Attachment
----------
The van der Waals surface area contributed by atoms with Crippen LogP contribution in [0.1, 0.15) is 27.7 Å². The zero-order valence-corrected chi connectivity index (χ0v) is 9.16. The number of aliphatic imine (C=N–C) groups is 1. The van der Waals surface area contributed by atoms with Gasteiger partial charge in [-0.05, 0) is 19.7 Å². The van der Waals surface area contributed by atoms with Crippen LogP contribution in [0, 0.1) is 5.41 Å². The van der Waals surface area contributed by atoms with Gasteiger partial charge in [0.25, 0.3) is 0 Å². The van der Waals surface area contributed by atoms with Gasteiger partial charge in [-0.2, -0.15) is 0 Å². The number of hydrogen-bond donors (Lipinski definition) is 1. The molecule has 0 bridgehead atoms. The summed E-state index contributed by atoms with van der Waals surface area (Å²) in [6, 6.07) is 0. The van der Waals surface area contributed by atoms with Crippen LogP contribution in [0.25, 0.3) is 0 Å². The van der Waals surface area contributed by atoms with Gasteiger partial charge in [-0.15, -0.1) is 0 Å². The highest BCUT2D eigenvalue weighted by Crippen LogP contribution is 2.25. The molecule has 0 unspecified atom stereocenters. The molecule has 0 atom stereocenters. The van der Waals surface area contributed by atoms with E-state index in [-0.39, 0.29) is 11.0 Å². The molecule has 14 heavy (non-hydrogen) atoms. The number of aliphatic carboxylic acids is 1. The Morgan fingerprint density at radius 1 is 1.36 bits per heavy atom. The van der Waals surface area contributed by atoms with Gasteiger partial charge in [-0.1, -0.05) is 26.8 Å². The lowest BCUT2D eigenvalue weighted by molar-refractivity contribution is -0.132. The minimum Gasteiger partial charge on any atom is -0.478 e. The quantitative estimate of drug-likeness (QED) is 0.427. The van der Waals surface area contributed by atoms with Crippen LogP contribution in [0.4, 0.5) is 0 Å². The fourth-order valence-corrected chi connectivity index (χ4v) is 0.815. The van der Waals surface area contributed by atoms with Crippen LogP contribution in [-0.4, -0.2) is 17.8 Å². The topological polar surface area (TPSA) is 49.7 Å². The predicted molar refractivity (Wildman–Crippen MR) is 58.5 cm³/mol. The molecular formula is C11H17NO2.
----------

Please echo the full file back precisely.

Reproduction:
The van der Waals surface area contributed by atoms with Crippen LogP contribution in [0.1, 0.15) is 27.7 Å². The zero-order valence-corrected chi connectivity index (χ0v) is 9.16. The number of aliphatic imine (C=N–C) groups is 1. The van der Waals surface area contributed by atoms with Gasteiger partial charge in [-0.05, 0) is 19.7 Å². The van der Waals surface area contributed by atoms with Crippen LogP contribution in [0, 0.1) is 5.41 Å². The van der Waals surface area contributed by atoms with Gasteiger partial charge in [0.25, 0.3) is 0 Å². The van der Waals surface area contributed by atoms with Gasteiger partial charge in [-0.2, -0.15) is 0 Å². The number of hydrogen-bond donors (Lipinski definition) is 1. The molecule has 0 bridgehead atoms. The summed E-state index contributed by atoms with van der Waals surface area (Å²) in [6, 6.07) is 0. The van der Waals surface area contributed by atoms with Crippen LogP contribution in [0.25, 0.3) is 0 Å². The van der Waals surface area contributed by atoms with Gasteiger partial charge in [-0.15, -0.1) is 0 Å². The highest BCUT2D eigenvalue weighted by Crippen LogP contribution is 2.25. The molecule has 0 unspecified atom stereocenters. The molecule has 0 atom stereocenters. The van der Waals surface area contributed by atoms with E-state index in [-0.39, 0.29) is 11.0 Å². The molecule has 14 heavy (non-hydrogen) atoms. The number of aliphatic carboxylic acids is 1. The Morgan fingerprint density at radius 1 is 1.36 bits per heavy atom. The van der Waals surface area contributed by atoms with Gasteiger partial charge in [-0.1, -0.05) is 26.8 Å². The lowest BCUT2D eigenvalue weighted by molar-refractivity contribution is -0.132. The minimum Gasteiger partial charge on any atom is -0.478 e. The quantitative estimate of drug-likeness (QED) is 0.427. The van der Waals surface area contributed by atoms with Crippen LogP contribution in [0.4, 0.5) is 0 Å². The fourth-order valence-corrected chi connectivity index (χ4v) is 0.815. The van der Waals surface area contributed by atoms with Crippen LogP contribution in [-0.4, -0.2) is 17.8 Å². The topological polar surface area (TPSA) is 49.7 Å². The predicted molar refractivity (Wildman–Crippen MR) is 58.5 cm³/mol. The molecular formula is C11H17NO2.